Project for Open Voices: “My Mom Sent Money via Snail Mail…Cash, Often Rolled Into a Sock”

The Thrill is proud to feature personal narratives courtesy of the Project for Open Voices. Today’s essay was authored by an anonymous member of the class of 2011 for POV’s first publication.

The day I arrived at Kenyon the sky was a brilliant azure color; not one cloud hung in sight. The campus wasn’t full yet because I was one of the Pre-O service kids and we arrived a week before freshman Orientation. My roommate had already settled into the dorm room – she arrived a week earlier than I did for the Writing and Thinking program. She wasn’t in the room when I first opened the door. Looking back I wish that she was there, so I didn’t have to face the stark, empty side of the room, my side, by myself. I had two suitcases filled with stuff; it didn’t take me long to unpack. Once I put everything away, my side remained stark. I only brought the essentials, nothing that made the room look like home. I remember after everything was there looking out of my large Norton bedroom at the perfect green lawn, and the beautiful blue sky, and crying. No, it was more like wailing.

This was the first time I showed any sign of homesickness or remorse. When I was at home I made a point not to let my parents know that I was sad or was going to miss them, because they were so opposed to me going away to college. I had to be happy about going away to college at all times, or they would think I wouldn’t want to and I was afraid wouldn’t let me go anymore. This idea may seem strange to some people, but my parents hadn’t gone to college themselves, so they had absolutely no idea what they were letting their first-born daughter get into. I was also the only person in my large first-generation college student family to go away for college.

Once I was done wailing, the first thing I did was go out in search of food. I went to the deli and got one of their extra large chocolate chip cookies. Then I walked around campus, and was asked a question that I was never asked before in my life: are you an international student? Being from NYC, I was a bit thrown off. I was even more thrown off as I was asked the same questions three times in a row by three different people. This is not an exaggeration. So why do you think someone would ask me that? And how do you think I would feel?

To be honest, I was just very perplexed. There wasn’t any resentment or overanalyzing or anything. I was just downright surprised that someone would question whether or not I was from the U.S.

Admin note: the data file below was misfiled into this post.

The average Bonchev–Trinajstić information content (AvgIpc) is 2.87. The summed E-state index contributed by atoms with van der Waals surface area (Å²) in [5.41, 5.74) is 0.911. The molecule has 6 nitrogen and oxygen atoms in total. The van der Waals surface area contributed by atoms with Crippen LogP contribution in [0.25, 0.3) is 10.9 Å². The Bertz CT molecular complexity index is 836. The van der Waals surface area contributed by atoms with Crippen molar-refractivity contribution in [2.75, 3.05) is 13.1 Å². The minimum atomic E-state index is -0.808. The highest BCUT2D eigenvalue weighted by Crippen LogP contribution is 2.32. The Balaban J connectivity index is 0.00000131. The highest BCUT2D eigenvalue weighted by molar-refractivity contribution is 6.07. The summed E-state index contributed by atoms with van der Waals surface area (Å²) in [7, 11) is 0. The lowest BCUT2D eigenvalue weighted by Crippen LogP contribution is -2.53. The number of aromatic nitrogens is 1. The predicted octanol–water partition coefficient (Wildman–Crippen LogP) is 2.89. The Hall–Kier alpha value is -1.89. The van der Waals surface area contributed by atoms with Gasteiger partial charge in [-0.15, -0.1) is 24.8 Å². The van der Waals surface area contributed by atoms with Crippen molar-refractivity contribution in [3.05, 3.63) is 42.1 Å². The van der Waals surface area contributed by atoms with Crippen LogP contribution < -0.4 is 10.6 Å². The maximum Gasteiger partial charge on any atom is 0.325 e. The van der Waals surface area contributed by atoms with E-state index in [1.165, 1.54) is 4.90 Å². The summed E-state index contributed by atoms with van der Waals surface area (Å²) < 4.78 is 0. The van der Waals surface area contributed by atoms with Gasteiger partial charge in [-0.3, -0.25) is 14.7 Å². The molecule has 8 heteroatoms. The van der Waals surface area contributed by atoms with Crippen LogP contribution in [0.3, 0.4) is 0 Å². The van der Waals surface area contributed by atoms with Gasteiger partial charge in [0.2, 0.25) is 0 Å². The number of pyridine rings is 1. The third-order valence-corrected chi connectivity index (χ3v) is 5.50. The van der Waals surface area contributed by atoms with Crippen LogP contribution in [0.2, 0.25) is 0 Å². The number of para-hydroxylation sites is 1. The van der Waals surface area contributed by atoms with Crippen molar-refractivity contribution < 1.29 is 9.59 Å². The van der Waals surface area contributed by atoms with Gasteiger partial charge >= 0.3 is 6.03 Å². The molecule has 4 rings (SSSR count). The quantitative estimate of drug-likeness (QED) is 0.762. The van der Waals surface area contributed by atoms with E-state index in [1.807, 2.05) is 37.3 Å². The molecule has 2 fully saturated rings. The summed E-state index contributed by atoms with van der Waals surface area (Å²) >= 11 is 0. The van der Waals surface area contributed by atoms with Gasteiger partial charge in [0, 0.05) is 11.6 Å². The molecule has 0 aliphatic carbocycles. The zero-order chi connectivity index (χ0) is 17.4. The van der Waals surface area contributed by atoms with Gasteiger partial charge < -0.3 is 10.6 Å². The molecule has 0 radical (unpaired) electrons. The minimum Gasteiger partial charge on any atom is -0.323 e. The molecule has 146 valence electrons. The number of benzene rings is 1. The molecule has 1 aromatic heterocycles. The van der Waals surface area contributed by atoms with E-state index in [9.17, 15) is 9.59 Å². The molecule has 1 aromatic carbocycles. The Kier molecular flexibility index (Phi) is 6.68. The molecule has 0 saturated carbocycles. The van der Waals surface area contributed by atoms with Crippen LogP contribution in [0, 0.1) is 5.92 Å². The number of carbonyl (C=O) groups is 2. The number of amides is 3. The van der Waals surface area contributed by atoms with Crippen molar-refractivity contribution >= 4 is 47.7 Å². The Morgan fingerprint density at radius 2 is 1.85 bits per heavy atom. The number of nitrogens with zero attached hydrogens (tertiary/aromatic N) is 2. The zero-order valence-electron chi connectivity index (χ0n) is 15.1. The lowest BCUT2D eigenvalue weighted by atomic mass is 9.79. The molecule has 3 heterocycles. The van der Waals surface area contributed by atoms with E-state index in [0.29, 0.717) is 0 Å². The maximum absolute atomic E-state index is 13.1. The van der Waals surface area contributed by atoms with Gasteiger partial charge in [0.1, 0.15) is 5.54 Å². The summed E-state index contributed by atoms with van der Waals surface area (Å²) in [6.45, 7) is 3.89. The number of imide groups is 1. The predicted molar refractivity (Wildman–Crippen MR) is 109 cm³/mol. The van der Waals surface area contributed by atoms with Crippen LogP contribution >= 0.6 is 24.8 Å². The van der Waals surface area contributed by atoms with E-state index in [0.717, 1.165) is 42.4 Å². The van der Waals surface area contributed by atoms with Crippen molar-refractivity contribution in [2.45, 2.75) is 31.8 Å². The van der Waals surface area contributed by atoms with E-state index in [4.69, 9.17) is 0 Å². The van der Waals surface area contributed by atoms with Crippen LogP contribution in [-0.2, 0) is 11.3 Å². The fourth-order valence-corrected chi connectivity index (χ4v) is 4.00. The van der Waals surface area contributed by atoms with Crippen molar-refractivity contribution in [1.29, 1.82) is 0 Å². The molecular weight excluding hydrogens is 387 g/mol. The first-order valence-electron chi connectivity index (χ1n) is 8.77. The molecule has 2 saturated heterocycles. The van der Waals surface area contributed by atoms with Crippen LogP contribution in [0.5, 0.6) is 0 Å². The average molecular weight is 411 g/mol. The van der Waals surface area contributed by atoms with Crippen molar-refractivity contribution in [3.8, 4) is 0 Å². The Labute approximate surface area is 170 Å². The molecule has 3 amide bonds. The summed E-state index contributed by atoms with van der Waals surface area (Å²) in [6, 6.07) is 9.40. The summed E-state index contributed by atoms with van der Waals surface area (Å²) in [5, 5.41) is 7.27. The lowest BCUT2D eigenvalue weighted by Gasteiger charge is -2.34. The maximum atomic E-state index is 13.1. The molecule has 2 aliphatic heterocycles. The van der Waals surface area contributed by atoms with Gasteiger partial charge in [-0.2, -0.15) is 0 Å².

I entered the college world very aware of race and the lack of minorities within higher academia. I was also very aware of the “self-segregation” of minorities that happens within private liberal arts schools. I was determined not to be one of the students that were so concerned about race. It didn’t bother me that I was the only student of color in my English class. Really, it didn’t. There are so many wonderful, open, like-minded people at Kenyon that I had a lot in common with.

However, when it came to grappling with socioeconomic difference, that’s something I was completely unprepared to deal with. Growing up in a poor community in the Bronx, I had no sense of what it meant to be middle-class. My freshman year at Kenyon I didn’t have a bank account, or credit card, a working phone, or a laptop. My parents struggled to pay the $300 deposits every semester. Anytime I needed money, my mom would send me money via snail mail. And it wouldn’t be in the form of a check either; it would be cash, often rolled into a sock.

I’m not trying to be negative or self-pitying or anything. I love Kenyon. I love my professors and the friends I’ve made there. I just want to let everyone know how startlingly different my experience there was from the majority of people. I think that a lot more should be done to bridge the economic and racial disparity at Kenyon. I would certainly have appreciated some kind of crash course in managing your finances, and knowing how much money I had to have, or some kind of loan to buy essentials like a laptop.